It is well known, I believe, that if any postal employee is for any reason dismissed for cause or dismissed as a result of some crime, and is imprisoned therefor, he loses his superannuation. I have in mind one or two particular cases, but I do not wish to refer to any name. This matter is, of course, statutory at the moment and the minister has no control; nevertheless it is worthwhile bringing it to his attention in view of the hardship caused dependents of an employee. After all, a misdemeanour on the part of an employee of the post office, punishable by a gaol sentence, is a serious matter. None of us will deny that. But when a man has served the Post Office Department for twenty or thirty years, and is within a few years of superannuation, and then for some reason or another he commits a crime and is incarcerated, his family are the ones who suffer and not himself. There have been such cases, as the minister knows. I do not wish to call attention to any one in particular, but I have drawn to the minister's attention certain cases and he has given them every
possible consideration for which the families concerned are grateful, as I assure him I am.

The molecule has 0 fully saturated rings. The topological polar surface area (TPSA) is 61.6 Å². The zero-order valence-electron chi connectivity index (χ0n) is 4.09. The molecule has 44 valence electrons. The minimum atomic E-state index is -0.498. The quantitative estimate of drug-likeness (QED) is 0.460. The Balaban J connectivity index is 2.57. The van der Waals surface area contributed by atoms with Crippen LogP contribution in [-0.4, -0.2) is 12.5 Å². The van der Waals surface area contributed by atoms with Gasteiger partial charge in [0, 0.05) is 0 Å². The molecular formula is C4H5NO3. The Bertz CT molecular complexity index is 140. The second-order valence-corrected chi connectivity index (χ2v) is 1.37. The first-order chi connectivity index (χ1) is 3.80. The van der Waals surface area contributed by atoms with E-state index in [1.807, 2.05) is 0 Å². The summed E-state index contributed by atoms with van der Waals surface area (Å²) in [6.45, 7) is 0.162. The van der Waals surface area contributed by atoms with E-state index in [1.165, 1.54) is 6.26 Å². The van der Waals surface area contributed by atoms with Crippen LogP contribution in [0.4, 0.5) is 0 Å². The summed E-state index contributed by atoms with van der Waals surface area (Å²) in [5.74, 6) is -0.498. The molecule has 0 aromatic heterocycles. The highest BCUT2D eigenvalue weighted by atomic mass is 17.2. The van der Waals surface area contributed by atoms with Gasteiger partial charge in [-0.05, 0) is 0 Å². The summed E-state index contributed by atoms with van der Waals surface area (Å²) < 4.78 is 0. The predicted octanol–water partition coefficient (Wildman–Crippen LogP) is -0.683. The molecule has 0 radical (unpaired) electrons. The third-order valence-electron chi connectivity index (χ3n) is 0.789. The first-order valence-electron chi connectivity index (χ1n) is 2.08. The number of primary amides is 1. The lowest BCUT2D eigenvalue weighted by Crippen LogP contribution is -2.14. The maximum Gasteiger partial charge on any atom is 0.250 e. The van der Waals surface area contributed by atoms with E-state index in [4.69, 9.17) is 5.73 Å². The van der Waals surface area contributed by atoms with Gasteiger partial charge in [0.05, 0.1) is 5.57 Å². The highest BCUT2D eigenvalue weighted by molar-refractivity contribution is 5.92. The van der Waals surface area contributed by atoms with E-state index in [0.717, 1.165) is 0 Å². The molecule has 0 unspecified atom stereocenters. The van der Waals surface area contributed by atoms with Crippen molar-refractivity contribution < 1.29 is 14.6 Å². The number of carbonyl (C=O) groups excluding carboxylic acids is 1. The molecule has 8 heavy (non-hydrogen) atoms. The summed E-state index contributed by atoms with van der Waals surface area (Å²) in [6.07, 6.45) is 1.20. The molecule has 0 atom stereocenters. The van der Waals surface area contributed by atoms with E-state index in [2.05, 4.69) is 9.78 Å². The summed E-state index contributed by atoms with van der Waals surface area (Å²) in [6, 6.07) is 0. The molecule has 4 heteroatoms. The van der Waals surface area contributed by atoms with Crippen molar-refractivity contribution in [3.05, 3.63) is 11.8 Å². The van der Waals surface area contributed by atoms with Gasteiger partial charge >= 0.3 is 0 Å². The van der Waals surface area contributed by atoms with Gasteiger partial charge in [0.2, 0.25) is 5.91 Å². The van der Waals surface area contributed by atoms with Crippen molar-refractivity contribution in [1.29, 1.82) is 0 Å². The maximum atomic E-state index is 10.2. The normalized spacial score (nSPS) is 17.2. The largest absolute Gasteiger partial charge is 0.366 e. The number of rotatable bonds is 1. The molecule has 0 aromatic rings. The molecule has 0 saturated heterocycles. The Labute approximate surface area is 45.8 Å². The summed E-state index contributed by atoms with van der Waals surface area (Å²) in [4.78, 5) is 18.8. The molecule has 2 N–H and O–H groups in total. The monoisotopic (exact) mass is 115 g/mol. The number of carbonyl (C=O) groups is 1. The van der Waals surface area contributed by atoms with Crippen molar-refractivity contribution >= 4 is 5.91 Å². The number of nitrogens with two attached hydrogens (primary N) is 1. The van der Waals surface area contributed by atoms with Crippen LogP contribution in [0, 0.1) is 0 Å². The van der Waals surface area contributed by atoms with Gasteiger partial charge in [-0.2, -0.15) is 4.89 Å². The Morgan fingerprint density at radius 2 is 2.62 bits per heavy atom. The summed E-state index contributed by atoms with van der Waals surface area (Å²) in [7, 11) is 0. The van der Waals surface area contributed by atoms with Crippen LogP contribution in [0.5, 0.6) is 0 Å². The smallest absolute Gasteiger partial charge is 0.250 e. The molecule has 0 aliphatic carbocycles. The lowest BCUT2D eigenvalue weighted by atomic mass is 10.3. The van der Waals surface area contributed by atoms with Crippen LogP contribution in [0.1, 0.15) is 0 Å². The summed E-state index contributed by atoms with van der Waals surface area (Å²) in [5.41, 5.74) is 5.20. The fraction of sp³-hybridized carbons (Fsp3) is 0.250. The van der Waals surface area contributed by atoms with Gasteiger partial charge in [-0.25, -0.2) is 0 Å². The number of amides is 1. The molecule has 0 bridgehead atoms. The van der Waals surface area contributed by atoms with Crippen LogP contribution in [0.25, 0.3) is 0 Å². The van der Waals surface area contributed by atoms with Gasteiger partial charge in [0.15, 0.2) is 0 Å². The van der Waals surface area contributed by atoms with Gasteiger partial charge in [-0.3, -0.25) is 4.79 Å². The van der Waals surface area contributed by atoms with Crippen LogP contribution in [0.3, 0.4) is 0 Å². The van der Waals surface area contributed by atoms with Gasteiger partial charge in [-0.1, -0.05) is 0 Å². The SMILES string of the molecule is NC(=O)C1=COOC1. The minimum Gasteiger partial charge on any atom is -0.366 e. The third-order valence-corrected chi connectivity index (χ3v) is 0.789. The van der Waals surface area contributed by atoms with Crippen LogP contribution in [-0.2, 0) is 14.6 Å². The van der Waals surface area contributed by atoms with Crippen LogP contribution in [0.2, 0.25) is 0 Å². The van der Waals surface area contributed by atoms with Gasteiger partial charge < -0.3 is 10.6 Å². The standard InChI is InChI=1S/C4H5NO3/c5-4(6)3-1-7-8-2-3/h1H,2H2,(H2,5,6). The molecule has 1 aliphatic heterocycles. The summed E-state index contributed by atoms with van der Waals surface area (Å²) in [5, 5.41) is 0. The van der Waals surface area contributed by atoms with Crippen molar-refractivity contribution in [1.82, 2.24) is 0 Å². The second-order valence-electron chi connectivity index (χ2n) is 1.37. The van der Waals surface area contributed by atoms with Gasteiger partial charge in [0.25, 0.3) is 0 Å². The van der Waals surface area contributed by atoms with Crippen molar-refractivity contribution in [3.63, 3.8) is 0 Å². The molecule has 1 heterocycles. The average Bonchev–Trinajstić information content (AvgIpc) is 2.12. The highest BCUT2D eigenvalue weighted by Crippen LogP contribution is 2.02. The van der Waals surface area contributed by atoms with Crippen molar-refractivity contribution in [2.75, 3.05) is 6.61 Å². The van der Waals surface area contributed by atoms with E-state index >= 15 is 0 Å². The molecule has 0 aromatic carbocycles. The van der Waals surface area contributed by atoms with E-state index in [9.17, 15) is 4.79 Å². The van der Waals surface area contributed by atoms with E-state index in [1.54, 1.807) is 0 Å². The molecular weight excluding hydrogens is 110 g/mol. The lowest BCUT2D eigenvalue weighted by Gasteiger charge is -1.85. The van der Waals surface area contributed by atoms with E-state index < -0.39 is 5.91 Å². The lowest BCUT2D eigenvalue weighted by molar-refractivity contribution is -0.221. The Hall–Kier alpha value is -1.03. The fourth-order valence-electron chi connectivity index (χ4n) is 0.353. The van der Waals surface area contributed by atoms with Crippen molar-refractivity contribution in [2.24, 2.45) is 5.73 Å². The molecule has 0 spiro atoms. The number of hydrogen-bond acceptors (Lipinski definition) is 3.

At the time I discussed the matter with him this session he said he would take it into consideration with the thought perhaps of seeing what might be done to rectify a situation which would cause undue hardship to the family of a man who had been gaoled for a crime such as removing from the post office table an envelope containing money. A man may be with the post office as long as twenty-five years; he may have a wife and children; he is in mediocre circumstances, and as a result of some sudden temptation he removes an envelope and puts it in his pocket. He is sentenced to three years. He loses his superannuation-not only his superannuation, but all the money he has paid into the fund. It is lost to him for cause, it is true, but his family are the innocent victims. I have in mind one or two cases where there were several children. The father is removed from the family; there is no breadwinner; the mother may not be capable of working owing to some physical incapacity, and she finds herself destitute because her husband no longer earns any money and his superannuation is gone. All the money that he has paid into the fund over a period of years is lost not only to himself but to his wife as well. I was wondering whether the minister, after consideration of one or two particular cases, had any statement to make as to what progress he had made in this matter.